“I’m really thrilled that we have works from artists who are rock stars in the Native art world, such as Louie Gong (Nooksack), Susan Point (Musqueam), and Shaun Peterson (Puyallup),” states Patricia Cosgrove, Museum Director and Salish culture enthusiast. “People are surprised when they see the ancientness of the tradition and then recognize the elements of it all around them in these very modern pieces. This is a perfect exhibit to celebrate this vital, fabulous modern art world.

“For museum visitors and people who see the exhibit, I’d like them to know that Salish cultures are alive and can be very modern. In my opinion, modern Salish art is some of the most elegant, divine visuals that you can find,” continues Patricia. “I’d love to see Salish art take the place of totem poles and form line design in Seattle as its visual identity.”

Salish Modern: Innovation Art with Ancient Roots will be on display through December, 17. The exhibit is supported in part by the Tulalip Tribes Charity Fund. Included among the many elegant Salish artworks is a rare painting by Ron “Chadusqidub” Hilbert (Tulalip and Upper Skagit) depicting a ceremonial smokehouse dance from 1989.

*source: Salish Modern exhibit material

YES! Youth Entrepreneurship Summit

By Micheal Rios, Tulalip News

Engaging and inspiring Native American youth toward success, a one-of-a-kind Youth Entrepreneurship Summit (YES!) was held in the Tulalip Resort Casino’s Orca Ballroom during the afternoon of Tuesday, September 5.

Designed for Native high school and college-aged students interested in business and entrepreneurship to hone their skills and learn more about what it takes to become successful in business, YES! offered Tulalip youth especially an opportunity to hear good words and success stories from Native business owners around the area.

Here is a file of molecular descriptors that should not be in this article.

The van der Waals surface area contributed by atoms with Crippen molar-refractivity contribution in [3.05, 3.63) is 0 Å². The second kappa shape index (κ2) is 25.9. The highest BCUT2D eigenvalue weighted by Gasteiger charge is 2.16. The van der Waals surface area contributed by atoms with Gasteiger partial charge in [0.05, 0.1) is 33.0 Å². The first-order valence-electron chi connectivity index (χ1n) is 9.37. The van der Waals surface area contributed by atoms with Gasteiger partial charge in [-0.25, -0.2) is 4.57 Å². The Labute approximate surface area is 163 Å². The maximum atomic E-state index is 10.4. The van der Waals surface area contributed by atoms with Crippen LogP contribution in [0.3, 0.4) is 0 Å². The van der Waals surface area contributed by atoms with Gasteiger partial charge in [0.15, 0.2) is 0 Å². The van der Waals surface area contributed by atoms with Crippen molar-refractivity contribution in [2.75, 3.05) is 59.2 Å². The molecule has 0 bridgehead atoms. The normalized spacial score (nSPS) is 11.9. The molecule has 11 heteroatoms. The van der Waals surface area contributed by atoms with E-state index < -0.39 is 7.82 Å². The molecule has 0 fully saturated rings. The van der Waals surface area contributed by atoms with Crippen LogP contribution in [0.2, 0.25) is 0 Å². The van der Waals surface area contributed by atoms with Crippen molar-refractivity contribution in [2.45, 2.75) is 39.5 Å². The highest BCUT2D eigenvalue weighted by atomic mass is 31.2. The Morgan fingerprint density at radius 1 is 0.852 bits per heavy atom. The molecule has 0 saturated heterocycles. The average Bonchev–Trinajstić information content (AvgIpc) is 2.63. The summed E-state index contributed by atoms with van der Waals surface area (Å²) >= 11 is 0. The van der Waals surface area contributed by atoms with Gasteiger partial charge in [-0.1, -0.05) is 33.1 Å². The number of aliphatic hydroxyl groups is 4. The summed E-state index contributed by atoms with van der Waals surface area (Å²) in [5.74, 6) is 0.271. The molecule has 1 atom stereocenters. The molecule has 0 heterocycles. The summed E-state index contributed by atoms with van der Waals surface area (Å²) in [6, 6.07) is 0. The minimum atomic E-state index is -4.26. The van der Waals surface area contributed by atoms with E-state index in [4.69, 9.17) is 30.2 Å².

To get the eager young minds’ creativity flowing, the summit opened up with a thought exercise. Everyone closed their eyes and pictured themselves in a tunnel, and at the end of the tunnel there is a ball of light.

“That ball of light represents your success, your dreams, your ambition, and everything you are striving for in life. That’s what is at the end of your tunnel,” declared event co-M.C. Dyami Thomas (Klamath/Leech Lake Ojibway). “Now envision on both sides of your tunnel are open doors. These open doors represent your struggles, obstacles, and all the negativity in your life. These doors stay open and there are thousands of them, but as you zoom towards the ball of light and move passed each door it closes. You can look right and look left into the open doors, but never walk through them because once you walk through one you never know if can get back on your path to the ball of light.

“This tunnel, your tunnel, represents tunnel vision to the person your meant to become. Always see that light at the end of the tunnel. When you feel lost, sad or lonely then close your eyes and see yourself in that tunnel and look towards your ball of light. Some of us like to quit and give up because they aren’t making big steps, so they start making excuses and entering those open doors only to never make it back on their path. You all have to understand that no matter if it’s a big step or many small steps, each step is heading in the same direction, and it’s toward that ball of light; to your success and ambition making your dreams come true.”

Louie Gong, Nooksack, artist and owner of Eighth Generation in Seattle.

Following the exercise, audience members were amped to hear several successful Native entrepreneurs share their stories. Guest speakers included Louie Gong (Nooksack – artist and owner of Eighth Generation), Rebecca Kirk (Klamath – singer, actress, and talent manager), Jordan Skye Paul (CRIT Mohave – user experience manager at Pinterest), and Dyami Thomas (model, actor and motivational speaker).